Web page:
Small BusinessSmall Business NewsEmployee Retention Credit (ERC) scams surge, IRS issues warning to small business owners

Employee Retention Credit (ERC) scams surge, IRS issues warning to small business owners

At the height of COVID-19’s grip on the United States, Congress passed a series of pandemic-related tax credits to ease the burden on businesses and keep more workers employed. One of those credits is called the Employee Retention Credit (ERC). 

The ERC is a refundable employment tax credit that SMBs can claim if a government mandate entirely or partially shut their business during 2020 or the first three calendar quarters of 2021. Some startup companies and businesses that experienced the required decline in gross receipts during this time period are also eligible.

However, the Internal Revenue Service (IRS) recently warned business owners about potential ERC scams. 

“The aggressive marketing of the Employee Retention Credit continues preying on innocent businesses and others,” said IRS Commissioner Danny Werfel. “Aggressive promoters present wildly misleading claims about this credit. They can pocket handsome fees while leaving those claiming the credit at risk of having the claims denied or facing scenarios where they need to repay the credit.”

Cybercriminals have taken advantage of the lack of clear guidance around this credit, which has been modified three different times since its 2020 introduction.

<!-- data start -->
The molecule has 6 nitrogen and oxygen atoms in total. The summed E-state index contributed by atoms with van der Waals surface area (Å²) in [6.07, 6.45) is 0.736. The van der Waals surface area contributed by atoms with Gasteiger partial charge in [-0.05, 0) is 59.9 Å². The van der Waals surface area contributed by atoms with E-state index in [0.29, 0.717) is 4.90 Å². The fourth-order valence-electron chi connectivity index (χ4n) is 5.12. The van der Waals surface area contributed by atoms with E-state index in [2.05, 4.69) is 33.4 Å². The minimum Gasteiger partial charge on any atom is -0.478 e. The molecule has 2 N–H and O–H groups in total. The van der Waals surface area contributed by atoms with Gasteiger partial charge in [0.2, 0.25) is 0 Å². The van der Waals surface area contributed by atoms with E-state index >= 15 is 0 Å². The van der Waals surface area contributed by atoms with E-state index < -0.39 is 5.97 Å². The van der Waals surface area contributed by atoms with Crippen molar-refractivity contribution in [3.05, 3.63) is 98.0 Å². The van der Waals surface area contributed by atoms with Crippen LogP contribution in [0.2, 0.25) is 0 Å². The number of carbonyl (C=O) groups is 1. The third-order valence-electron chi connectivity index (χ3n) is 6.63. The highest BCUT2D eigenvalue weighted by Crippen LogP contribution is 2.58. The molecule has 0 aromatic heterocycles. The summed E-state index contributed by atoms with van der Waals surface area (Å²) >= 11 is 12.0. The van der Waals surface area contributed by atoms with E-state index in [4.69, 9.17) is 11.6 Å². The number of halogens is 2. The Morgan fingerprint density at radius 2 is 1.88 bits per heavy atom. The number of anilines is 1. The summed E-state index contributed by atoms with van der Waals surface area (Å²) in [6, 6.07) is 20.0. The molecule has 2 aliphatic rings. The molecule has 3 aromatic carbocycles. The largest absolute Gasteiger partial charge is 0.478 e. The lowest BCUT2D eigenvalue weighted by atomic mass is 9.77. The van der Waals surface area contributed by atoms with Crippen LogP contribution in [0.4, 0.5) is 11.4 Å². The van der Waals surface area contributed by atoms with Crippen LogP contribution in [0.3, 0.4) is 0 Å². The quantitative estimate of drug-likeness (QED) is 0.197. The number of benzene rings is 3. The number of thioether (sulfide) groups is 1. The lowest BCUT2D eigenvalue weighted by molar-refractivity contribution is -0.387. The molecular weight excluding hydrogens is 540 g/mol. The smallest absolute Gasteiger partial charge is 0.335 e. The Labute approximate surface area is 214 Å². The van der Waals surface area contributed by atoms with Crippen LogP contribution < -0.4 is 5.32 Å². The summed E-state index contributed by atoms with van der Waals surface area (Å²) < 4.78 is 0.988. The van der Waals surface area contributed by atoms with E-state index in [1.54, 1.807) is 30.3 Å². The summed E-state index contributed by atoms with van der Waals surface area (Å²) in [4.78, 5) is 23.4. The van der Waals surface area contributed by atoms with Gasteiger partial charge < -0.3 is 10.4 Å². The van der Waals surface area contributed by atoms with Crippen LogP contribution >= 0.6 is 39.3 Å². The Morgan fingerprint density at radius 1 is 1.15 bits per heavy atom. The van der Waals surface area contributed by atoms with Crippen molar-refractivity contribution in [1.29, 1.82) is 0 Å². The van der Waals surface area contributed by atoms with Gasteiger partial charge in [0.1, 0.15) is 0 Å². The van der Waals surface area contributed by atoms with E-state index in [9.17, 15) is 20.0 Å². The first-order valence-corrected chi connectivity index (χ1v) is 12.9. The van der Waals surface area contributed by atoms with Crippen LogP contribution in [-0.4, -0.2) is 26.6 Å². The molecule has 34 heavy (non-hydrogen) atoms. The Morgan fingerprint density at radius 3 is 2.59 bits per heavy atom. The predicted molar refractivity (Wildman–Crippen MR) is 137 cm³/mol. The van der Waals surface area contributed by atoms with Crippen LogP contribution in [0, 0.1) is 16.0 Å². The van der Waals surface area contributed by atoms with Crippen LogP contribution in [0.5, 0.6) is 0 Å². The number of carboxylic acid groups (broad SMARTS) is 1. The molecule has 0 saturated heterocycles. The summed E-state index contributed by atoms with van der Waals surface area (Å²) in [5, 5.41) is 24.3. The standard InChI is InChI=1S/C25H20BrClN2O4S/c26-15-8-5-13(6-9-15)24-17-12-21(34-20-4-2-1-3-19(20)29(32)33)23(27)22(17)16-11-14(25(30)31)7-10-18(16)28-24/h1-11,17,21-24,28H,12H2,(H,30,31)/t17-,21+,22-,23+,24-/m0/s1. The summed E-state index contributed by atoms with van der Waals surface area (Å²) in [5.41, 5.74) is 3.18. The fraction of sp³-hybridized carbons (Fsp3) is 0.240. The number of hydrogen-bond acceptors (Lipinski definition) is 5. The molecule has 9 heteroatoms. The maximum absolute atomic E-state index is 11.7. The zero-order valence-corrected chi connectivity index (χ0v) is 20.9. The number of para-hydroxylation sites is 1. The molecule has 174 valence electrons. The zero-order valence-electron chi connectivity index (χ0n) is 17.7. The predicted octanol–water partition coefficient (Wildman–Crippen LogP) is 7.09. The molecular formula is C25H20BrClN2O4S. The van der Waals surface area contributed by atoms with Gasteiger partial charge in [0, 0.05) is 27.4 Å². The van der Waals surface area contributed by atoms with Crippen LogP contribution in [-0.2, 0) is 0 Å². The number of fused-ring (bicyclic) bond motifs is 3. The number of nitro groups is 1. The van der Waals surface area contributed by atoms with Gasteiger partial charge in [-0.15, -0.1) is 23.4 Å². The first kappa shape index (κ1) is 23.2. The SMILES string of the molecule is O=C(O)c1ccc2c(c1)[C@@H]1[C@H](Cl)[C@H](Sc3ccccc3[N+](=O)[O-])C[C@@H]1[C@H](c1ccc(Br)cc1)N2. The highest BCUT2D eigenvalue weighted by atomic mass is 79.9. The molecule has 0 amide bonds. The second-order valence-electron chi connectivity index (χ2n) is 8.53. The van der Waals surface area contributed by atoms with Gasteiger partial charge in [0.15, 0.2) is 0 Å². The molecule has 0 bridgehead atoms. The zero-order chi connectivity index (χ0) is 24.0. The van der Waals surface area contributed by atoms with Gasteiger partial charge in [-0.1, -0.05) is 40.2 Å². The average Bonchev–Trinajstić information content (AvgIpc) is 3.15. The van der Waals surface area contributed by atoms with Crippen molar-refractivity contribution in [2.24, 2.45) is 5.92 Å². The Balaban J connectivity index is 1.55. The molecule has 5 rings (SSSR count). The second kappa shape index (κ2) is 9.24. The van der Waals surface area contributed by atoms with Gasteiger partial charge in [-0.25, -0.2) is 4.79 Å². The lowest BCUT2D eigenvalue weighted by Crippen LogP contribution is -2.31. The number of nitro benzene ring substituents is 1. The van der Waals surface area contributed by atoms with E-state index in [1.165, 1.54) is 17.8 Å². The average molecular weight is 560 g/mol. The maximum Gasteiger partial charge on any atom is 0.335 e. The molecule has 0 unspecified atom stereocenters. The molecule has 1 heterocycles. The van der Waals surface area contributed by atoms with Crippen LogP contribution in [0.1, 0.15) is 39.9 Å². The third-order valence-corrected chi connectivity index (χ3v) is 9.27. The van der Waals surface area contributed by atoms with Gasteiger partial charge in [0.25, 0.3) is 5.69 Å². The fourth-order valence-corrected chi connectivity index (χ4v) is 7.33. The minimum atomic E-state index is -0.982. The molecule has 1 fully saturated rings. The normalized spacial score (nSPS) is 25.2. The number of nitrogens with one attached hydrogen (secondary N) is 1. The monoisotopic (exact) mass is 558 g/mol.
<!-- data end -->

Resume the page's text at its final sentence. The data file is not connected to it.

ERC scams are most often advertised to business owners as an easy way to capitalize on pandemic-era government assistance. Usually, the scammers will charge fees to assist business owners in submitting ineligible claims for the credit. These scammers disappear long before the IRS can invalidate the claims, and contrary to belief, filing a false claim carries serious consequences. According to the IRS, if a claim is denied, there will typically be interest and penalties along with it. 

So, how can you spot these scams and protect your business? The IRS recommends exercising caution and skepticism when it comes to the following:

  • Unsolicited ads, calls, emails, or texts from someone you don’t know.
  • Companies that claim they can determine your ERC eligibility within minutes.
  • Hefty upfront fees to claim the credit.
  • Fees based on a percentage of the Employee Retention Credit refund amount claimed.
  • Statements from a promoter that you qualify for the credit before discussing your tax situation.
  • Statements from a promoter urging you to submit the claim because there is nothing to lose. 

If you didn’t take advantage of the ERC in 2020 and 2021, there’s still time! Find out how to retroactively receive the ERC credit by filing amended quarterly returns here

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Anna Delvillar is the editorial coordinator and a staff writer at ASBN. She graduated with a B.A. in English Composition from Georgia State University and has five years of experience developing content strategy and writing for automotive, tech, and small business media.

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